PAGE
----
phyllissergent writes: Winterthur is wonderful at any time of the year. Strongly recommend the additional house tour. Henry duPont's collections are truly the best we have ever seen.

Next time you are in the area, please visit Chanticleer, http://www.chanticleergarden.org/. The gardens are just super and so very well done. In addition, many of the designs and implementations can be easily copied for home use. Before your visit, download and print the PDFs with the contents of the beds as there are no labels in the beds.

And if you want to have your breath taken away, then visit Nemours in the same area. http://www.nemoursmansion.org/

Thank you very much for all of your work and excellent writing. I look forward to your emails everyday. Posted: 9:16 am on April 29th
briandowns writes: So glad you love Winterthur - an absolute treasure in the Delaware hort. scene, along with Mt. Cuba Center ( go go go ) and Longwood Gardens. FYI, Winterthur is in Wilmington. Posted: 9:10 am on April 29th
MichelleGervais writes: The email usually goes out automatically at 3 or 4 am, eastern time, but since we've been having problems one of our web gurus has been sending it out manually as soon as he gets to his computer and finds out there was a problem. Now, off to pester them more! ;-) Posted: 9:07 am on April 29th
GardenersWK writes: trashywoman62: I also grow Virginia Bluebell but after the peak of its bloom it turns light pink. My trillium does the same.
I love today's pictures! Especially the masses of Anemone Blanda or Grecian Windflower and the Japanese Primulas which are ideal for wet shady areas Posted: 8:53 am on April 29th
trashywoman62 writes: Woohoo, I was right on the windflowers...Wow, I am usually wrong because I don't look at all the characteristics, my ADD kicking in.

Got my GPOD, Michelle. It said it came at 7:58am. I liked it better when it came in the wee hours of the morning. So who fixed the unbroken email in the first place, Lol! My hubby says if it ain't broken, don't fix it. But we can find you without an email link so keep posting those pictures. Posted: 8:53 am on April 29th
cwheat000 writes: I really do have to start visiting some more public gardens. Thank you for the beautiful mini tour. My current property is more like open farmland, but I have a special place in my heart for woodland gardens. I have no immediate plans to move, but I have been eyeballing an awesome property with many acres that backs up to Candlewood lake. It has amazing moss and lichen covered rock outcroppings, hemlock and oak forest, ferns and more. I have a great time fantasizing about adding trilliums, jack in the pulpits, native orchids, and other woodland treasures. One of the reasons I love this blog, is it is so much fun to imagine what I would do with all the amazing properties I get to peek at here. Posted: 8:37 am on April 29th
ayoder1 writes: Last time I was at Winterthur the azaleas, lilac and rhododendron groves were all blooming magnificently. It was breathtaking. We took the little bus around the gardens in the morning, then had a tour of the splendid house museum, and then went back again for the garden tour in the afternoon sun when everything just glowed. I've gone there a dozen or so times in the past 15 years, and it's always worth it, but it was soul-stirring to be there at it's spring peak. Posted: 8:25 am on April 29th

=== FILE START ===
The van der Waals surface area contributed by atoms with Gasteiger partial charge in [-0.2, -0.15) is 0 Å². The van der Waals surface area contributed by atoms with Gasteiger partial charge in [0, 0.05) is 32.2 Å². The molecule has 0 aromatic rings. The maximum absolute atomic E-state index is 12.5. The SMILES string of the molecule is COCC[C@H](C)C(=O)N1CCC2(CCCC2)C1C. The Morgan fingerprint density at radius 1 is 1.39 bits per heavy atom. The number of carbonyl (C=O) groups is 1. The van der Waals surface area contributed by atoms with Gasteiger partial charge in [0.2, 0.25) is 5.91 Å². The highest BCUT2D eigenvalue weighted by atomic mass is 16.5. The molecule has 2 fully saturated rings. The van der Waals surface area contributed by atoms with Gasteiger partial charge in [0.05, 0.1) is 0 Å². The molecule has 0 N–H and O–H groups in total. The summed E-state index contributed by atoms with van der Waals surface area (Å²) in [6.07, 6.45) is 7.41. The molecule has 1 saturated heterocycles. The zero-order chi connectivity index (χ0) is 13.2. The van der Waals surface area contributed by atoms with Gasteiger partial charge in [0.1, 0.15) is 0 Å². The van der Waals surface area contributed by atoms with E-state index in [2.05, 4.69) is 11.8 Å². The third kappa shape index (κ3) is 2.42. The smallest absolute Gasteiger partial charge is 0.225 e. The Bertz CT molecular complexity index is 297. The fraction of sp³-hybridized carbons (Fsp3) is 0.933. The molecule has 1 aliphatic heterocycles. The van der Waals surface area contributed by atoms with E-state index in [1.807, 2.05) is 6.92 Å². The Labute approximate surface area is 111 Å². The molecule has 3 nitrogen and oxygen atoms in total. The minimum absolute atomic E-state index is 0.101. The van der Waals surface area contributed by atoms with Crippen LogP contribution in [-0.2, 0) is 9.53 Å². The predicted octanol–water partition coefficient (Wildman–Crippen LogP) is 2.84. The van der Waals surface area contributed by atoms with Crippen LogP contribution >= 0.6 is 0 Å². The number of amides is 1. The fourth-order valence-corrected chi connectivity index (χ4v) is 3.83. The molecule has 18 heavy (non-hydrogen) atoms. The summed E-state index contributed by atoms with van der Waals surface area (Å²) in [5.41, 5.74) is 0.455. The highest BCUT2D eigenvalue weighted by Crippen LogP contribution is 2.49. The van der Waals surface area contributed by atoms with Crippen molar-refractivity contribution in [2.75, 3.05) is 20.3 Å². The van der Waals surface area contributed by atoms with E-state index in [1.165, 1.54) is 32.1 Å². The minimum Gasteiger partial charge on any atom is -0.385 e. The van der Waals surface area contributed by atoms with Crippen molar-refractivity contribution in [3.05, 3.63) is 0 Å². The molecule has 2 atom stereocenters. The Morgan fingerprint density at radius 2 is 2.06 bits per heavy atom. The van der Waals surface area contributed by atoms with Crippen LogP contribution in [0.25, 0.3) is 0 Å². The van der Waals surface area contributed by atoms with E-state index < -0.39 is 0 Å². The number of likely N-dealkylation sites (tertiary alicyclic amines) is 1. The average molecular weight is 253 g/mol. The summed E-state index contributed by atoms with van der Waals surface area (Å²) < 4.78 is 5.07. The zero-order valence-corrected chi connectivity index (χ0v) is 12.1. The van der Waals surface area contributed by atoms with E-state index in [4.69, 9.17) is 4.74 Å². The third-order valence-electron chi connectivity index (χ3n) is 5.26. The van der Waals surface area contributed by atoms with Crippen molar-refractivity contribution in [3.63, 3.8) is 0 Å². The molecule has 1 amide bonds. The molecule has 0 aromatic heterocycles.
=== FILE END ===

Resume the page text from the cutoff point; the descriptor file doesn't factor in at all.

MichelleGervais writes: Sorry I didn't ID the plants, guys. I do know the following:
White and blue starry flowers: Windflower (Anemone blanda cvs.)
Yellow hanging flowers: Merrybells (Uvularia grandiflora)
White 3-petaled flowers: Trilliums (Trillium spp.)
Blue and pink flowers: Virginia bluebells (Mertensia virginica)

And yes, we're still having trouble with the mail service. Grrr! Posted: 8:22 am on April 29th
trashywoman62 writes: Hey Michelle, I didn't get my GPOD email today. Did get the FG e-newsletter though. Posted: 7:44 am on April 29th
trashywoman62 writes: meander1, I too love that blue carpet. You expressed my feelings much better than I could. I wondered what the blue was so got out my iPad which allows me to zoom in on the photos and it looks like the daisy like plant may be Anemone blanda, windflower, which comes in blue, pink and white.

I also saw some Virginia Bluebells? in some of the other photos but in one they were partially pink so don't know if that's what it is. I have a couple that I have relocated to my wooded area and they are so blue.

Do you know what the shrub that has the red blooms on it is?

Posted: 7:37 am on April 29th
meander1 writes: These pictures from Winterthur sing the lesson (I was going to say "scream" but the other word sounds more celebratory)that if you have large scale, you should definitely have large quantity.The carpet of blue that just seems to go on and on is Mother Nature at her most generous and the effect is hugely pleasing the eye.And, sad to say, but I guess I have to go sit in the dummy chair because I do not know what plant is creating the swath of blue. Looking forward to tomorrow's sharing. Posted: 6:48 am on April 29th
Tim_Zone_Denial_Vojt writes: amazing and lush. love the pr imrose and moss. Posted: 6:40 am on April 29th